[…] Yet vitamin D supplementation has failed spectacularly in clinical trials. Five years ago, researchers were already warning that it showed zero benefit, and the evidence has only grown stronger. In November, one of the largest and most rigorous trials of the vitamin ever conducted—in which 25,871 participants received high doses for five years—found no impact on cancer, heart disease, or stroke.
How did we get it so wrong? How could people with low vitamin D levels clearly suffer higher rates of so many diseases and yet not be helped by supplementation?
As it turns out, a rogue band of researchers has had an explanation all along. And if they’re right, it means that once again we have been epically misled.
These rebels argue that what made the people with high vitamin D levels so healthy was not the vitamin itself. That was just a marker. Their vitamin D levels were high because they were getting plenty of exposure to the thing that was really responsible for their good health—that big orange ball shining down from above.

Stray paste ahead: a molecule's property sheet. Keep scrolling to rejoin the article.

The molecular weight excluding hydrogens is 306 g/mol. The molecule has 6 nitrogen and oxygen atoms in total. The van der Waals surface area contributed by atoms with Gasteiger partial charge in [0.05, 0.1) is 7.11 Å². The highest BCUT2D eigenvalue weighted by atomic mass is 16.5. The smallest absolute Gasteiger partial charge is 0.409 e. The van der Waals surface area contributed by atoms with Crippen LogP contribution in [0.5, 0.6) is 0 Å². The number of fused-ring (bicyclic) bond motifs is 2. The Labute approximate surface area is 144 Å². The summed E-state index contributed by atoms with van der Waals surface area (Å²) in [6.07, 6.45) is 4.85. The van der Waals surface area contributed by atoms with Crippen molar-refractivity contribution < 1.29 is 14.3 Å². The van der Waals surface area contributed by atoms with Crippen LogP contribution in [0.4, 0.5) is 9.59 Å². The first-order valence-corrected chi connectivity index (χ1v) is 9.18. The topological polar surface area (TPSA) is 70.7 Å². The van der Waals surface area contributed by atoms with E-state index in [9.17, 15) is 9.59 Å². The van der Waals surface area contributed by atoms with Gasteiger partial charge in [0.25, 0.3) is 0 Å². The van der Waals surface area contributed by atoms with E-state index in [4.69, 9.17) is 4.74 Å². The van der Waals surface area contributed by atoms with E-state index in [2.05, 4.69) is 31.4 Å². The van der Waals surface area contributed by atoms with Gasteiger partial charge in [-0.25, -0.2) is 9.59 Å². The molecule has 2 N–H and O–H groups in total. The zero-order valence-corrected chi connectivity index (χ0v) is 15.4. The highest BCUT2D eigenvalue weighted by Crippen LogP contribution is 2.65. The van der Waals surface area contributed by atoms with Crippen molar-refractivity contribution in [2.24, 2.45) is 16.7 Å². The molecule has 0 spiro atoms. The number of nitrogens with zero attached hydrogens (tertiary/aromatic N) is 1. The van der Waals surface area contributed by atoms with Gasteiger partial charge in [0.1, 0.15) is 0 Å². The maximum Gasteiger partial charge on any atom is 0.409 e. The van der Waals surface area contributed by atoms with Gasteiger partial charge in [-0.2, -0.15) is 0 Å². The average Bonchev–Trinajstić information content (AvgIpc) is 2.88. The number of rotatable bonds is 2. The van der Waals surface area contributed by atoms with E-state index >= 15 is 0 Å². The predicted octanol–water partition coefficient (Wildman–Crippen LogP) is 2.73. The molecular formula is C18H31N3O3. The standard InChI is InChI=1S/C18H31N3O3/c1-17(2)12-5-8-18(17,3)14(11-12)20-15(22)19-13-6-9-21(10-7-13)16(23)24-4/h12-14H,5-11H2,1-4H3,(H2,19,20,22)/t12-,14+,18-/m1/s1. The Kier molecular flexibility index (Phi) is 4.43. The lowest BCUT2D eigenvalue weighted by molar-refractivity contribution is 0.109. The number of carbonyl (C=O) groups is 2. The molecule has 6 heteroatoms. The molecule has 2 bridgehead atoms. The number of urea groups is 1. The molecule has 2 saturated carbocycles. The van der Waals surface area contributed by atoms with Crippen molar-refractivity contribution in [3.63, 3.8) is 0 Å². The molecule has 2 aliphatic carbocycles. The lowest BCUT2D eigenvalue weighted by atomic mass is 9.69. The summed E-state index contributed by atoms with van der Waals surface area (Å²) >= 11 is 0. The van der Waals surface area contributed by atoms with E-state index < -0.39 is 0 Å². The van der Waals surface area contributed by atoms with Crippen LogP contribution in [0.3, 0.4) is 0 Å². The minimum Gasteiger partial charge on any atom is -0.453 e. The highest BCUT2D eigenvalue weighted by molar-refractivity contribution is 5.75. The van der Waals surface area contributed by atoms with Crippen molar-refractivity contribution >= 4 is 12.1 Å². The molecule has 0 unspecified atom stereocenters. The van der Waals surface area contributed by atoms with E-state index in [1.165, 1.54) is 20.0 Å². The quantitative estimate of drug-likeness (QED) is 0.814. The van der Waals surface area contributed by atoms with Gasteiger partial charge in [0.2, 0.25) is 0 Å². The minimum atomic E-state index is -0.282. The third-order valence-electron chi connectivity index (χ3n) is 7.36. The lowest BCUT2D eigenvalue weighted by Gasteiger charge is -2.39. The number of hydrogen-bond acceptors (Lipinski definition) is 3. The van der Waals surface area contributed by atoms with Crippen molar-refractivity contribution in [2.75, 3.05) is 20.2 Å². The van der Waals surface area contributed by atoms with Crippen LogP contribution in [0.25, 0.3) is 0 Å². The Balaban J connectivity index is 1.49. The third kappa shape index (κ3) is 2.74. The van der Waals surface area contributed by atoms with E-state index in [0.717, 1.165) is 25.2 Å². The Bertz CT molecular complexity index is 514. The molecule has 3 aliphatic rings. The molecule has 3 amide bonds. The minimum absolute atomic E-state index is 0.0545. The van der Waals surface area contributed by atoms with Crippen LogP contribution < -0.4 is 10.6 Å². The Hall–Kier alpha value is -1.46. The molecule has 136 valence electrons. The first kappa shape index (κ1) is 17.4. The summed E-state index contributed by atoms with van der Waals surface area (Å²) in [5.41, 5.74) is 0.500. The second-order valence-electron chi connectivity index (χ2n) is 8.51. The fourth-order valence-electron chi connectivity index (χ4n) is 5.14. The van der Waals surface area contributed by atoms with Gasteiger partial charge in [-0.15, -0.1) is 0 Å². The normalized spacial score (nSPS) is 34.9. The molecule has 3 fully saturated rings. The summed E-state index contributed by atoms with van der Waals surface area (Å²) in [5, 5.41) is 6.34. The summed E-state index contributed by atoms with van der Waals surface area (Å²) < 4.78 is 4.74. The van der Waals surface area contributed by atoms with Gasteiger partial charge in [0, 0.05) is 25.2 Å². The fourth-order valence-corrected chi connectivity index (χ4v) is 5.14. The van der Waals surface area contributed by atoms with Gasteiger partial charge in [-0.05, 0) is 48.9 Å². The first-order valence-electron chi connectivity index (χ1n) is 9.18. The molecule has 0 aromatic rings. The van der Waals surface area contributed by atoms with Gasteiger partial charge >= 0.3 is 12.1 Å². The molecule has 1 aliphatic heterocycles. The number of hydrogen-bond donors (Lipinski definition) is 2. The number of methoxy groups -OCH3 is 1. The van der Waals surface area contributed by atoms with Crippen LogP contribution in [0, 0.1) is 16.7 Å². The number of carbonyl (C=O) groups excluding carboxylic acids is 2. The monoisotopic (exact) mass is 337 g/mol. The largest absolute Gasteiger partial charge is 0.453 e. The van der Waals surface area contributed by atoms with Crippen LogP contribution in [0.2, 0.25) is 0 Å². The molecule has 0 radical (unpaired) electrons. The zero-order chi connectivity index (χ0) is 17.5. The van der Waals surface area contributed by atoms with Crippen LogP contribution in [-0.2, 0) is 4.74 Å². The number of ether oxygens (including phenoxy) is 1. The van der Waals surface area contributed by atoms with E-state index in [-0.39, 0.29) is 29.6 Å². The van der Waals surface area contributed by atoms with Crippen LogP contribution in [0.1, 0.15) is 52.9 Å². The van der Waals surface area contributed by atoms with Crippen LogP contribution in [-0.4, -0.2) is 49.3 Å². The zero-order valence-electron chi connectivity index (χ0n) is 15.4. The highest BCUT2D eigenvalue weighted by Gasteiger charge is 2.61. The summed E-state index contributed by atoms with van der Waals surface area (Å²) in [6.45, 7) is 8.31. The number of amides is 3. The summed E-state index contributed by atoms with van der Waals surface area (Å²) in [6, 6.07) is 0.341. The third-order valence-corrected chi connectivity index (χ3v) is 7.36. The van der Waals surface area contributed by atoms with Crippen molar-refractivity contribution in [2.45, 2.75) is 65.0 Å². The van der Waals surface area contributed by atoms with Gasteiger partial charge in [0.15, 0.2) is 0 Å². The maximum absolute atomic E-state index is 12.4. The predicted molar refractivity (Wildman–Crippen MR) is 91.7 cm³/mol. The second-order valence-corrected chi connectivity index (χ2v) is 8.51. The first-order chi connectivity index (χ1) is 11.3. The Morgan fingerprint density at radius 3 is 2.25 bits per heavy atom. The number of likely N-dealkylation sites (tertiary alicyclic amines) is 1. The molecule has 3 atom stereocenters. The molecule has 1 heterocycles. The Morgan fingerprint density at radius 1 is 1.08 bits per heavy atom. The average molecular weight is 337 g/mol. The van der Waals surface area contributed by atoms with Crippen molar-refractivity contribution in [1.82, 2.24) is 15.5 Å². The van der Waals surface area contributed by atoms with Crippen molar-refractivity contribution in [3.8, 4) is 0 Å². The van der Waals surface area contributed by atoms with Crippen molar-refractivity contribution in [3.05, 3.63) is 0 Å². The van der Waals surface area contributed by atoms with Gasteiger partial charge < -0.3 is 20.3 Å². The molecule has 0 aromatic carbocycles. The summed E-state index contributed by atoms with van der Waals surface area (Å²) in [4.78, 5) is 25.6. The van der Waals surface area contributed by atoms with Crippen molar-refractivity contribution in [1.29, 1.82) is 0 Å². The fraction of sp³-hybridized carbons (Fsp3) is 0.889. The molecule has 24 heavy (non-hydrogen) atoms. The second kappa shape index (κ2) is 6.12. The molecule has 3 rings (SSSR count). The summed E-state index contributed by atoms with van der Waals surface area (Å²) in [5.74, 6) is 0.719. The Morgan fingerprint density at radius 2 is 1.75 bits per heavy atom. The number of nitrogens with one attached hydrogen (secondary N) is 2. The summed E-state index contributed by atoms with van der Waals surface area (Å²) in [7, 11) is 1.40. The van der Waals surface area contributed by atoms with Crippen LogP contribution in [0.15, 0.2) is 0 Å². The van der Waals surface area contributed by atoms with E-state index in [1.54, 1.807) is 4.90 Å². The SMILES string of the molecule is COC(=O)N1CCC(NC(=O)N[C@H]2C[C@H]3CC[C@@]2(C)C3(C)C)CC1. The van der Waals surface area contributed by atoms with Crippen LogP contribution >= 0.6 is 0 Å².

I’ve spent part of this otherwise relaxing Thanksgiving weekend at the urgent care with a sick kid, then making subsequent phone calls and visits to both the pharmacy and the doctor to clear up some confusion with the prescription. Why is this necessary?
As far as I can tell, a pharmacist’s job is to 1) count things, and 2) prevent medications from having negative interactions.
These both seem like things doctors (nevermind computers) are capable of doing for us. Why can’t doctors distribute medication directly to their patients?